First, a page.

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Visual challenge 2.

Engineers are proficient in science and technology--and are good communicators as well. In fact, engineers have a unique responsibility to communicate technical concepts to a larger audience. Though traditionally done with words and numbers, Resource asked readers to communicate in images.

To call attention to and celebrate the visual aspects of agricultural and biological engineering, we are delighted to present these selected entries received for our Agricultural and Biological Engineering Visual Challenge 2.

The beauty and meaning of one's work, research developments, and your Society's divisions come to life on these pages, showing those outside the ABE field: This is what we do." Acknowledging that the selection process was inevitably subjective, the Resource staff is confident that these photos provide a glimpse into the vast variety of activities, work places, and surprises an ag and bio engineering career can offer. Thank you to all respondents in our quest for ag and bio art. We look forward to showcasing entries again in Visual Challenge 3.

Submitted by: Gary Feyereisen

Research Agricultural Engineer, USDA-ARS Soil and Water Management Research Unit, St. Paul, Minnesota, USA

"Surveying Ghana" Photographed by Pete Maskal

Traveling with Engineering Ministries International, a group of eight engineers designed a reservoir to provide municipal and irrigation water for three villages in the Volta region. Project intern Carl Tompson (now eMi's Director of the Intern Program) surveys watershed boundaries and reservoir location, foundational to project success.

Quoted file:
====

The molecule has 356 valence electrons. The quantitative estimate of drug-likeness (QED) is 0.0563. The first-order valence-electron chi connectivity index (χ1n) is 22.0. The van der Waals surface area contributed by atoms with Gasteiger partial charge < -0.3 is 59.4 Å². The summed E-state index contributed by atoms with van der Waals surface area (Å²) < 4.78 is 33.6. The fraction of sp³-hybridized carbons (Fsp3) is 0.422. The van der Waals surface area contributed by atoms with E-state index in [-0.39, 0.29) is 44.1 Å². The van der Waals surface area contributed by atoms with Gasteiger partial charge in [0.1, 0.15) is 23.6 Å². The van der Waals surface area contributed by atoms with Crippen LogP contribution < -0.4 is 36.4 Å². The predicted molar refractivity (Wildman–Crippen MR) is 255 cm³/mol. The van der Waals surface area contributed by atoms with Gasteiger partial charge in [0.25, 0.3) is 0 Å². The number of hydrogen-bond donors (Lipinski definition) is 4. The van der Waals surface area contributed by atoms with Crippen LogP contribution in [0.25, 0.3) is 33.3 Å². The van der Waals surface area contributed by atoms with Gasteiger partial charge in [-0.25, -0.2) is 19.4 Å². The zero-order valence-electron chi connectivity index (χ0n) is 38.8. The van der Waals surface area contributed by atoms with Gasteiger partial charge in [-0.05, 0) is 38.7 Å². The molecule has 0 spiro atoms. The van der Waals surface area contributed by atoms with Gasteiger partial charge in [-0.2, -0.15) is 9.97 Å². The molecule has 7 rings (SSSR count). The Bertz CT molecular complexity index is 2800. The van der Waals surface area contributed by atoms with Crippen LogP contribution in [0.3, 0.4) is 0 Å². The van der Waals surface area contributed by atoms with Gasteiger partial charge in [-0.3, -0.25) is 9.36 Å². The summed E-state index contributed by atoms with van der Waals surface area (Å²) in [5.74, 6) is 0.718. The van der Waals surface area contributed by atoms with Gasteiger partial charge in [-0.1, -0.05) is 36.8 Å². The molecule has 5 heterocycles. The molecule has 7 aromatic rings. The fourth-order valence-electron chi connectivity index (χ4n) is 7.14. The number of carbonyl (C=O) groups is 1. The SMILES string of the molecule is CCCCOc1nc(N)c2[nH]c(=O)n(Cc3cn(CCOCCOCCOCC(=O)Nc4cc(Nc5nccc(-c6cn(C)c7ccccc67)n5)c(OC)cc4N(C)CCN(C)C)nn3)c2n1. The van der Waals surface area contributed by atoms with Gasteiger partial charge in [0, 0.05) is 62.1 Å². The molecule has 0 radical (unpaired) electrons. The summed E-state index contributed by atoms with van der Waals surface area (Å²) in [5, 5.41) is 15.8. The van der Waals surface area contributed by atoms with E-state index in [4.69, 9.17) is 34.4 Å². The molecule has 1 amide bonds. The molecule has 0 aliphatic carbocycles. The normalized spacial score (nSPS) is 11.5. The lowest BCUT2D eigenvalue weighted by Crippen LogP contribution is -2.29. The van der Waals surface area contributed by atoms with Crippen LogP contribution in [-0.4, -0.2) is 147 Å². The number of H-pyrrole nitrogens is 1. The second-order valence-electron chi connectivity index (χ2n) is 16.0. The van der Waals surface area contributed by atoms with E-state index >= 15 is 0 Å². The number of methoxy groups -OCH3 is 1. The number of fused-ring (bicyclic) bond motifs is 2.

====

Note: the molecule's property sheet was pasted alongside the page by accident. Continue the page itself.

Photographer: Benjamin Covington

Graduate Research Assistant, Agricultural and Biosystems Engineering Department, Iowa State University, Ames, USA

Before Storm Duet 1 "Flying Away"

At the end of the day before a storm, a flock takes flight during the wheat harvest in High wood, Montana.


Photographer: Patrick Ransdell

May 2012 Hydropower Design Team Leader, Department of Civil Engineering, Purdue University, West Lafayette, Indiana, USA

Cameroon Quartet, clockwise from top left:

"Momanyi Works on Hydropower Turbine"

Momanyi, a Kenyan technician, works diligently in the small Cameroonian village of Bangang to better understand a new hydropower turbine design proposed by a student-lead team from Purdue University's Global Engineering Program in May 2012.

"Finished Shaft Seal"

A delicately fabricated, oil-impregnated bronze shaft seal, for use on a new hydropower turbine prototype, is held by a student from Purdue University during the trip to Cameroon.

"Student Fabricating a Basic Utility Vehicle"

Chester Magiera, a student in the College of Agriculture at Purdue University, grinds through a piece of angle iron during the fabrication of a bask utility vehicle design in Cameroon.

"Shaft Seal on the Lathe"

An oil-impregnated bronze shaft seal is spun around on the lathing machine during fabrication of a new hydropower turbine prototype design implemented by students from Purdue.





Photographer: Benjamin Covington

Graduate Research Assistant, Agricultural and Biosystems Engineering Department, Iowa State University, Ames, USA

Before the Storm Duet 2 "Blowing in the Wind"

Ripe fields during the wheat harvest in High wood, Montana.


Photographer: AJ Both

Associate Extension Specialist, BioEnvironmental Engineering, Department of Environmental Sciences, Rutgers University, New Brunswick, New Jersey, USA

"A rose is a rose I's a rose ..."

A supplemental lighting system (high pressure sodium lamps) shines over a green-house-grown rose crop.